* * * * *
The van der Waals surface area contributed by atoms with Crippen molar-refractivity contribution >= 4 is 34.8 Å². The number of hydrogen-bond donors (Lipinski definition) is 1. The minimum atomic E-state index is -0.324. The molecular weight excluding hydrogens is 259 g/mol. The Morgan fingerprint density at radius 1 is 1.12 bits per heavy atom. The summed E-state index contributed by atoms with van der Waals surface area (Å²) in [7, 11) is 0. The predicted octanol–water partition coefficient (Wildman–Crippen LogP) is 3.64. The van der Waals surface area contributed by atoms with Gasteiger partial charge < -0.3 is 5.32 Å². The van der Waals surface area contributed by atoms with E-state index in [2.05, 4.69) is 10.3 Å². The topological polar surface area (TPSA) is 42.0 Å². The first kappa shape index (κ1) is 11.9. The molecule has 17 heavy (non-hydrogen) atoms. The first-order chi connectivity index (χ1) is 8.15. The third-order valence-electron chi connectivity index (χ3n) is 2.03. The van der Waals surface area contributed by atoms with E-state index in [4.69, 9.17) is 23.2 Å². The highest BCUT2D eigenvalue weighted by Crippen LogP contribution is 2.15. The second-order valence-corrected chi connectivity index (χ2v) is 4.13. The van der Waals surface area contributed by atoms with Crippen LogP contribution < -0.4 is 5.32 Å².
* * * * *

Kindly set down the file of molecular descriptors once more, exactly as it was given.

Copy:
The van der Waals surface area contributed by atoms with Crippen molar-refractivity contribution >= 4 is 34.8 Å². The number of hydrogen-bond donors (Lipinski definition) is 1. The minimum atomic E-state index is -0.324. The molecular weight excluding hydrogens is 259 g/mol. The Morgan fingerprint density at radius 1 is 1.12 bits per heavy atom. The summed E-state index contributed by atoms with van der Waals surface area (Å²) in [7, 11) is 0. The predicted octanol–water partition coefficient (Wildman–Crippen LogP) is 3.64. The van der Waals surface area contributed by atoms with Gasteiger partial charge < -0.3 is 5.32 Å². The van der Waals surface area contributed by atoms with E-state index in [2.05, 4.69) is 10.3 Å². The topological polar surface area (TPSA) is 42.0 Å². The first kappa shape index (κ1) is 11.9. The molecule has 17 heavy (non-hydrogen) atoms. The first-order chi connectivity index (χ1) is 8.15. The third-order valence-electron chi connectivity index (χ3n) is 2.03. The van der Waals surface area contributed by atoms with E-state index in [4.69, 9.17) is 23.2 Å². The highest BCUT2D eigenvalue weighted by Crippen LogP contribution is 2.15. The second-order valence-corrected chi connectivity index (χ2v) is 4.13. The van der Waals surface area contributed by atoms with Crippen LogP contribution < -0.4 is 5.32 Å².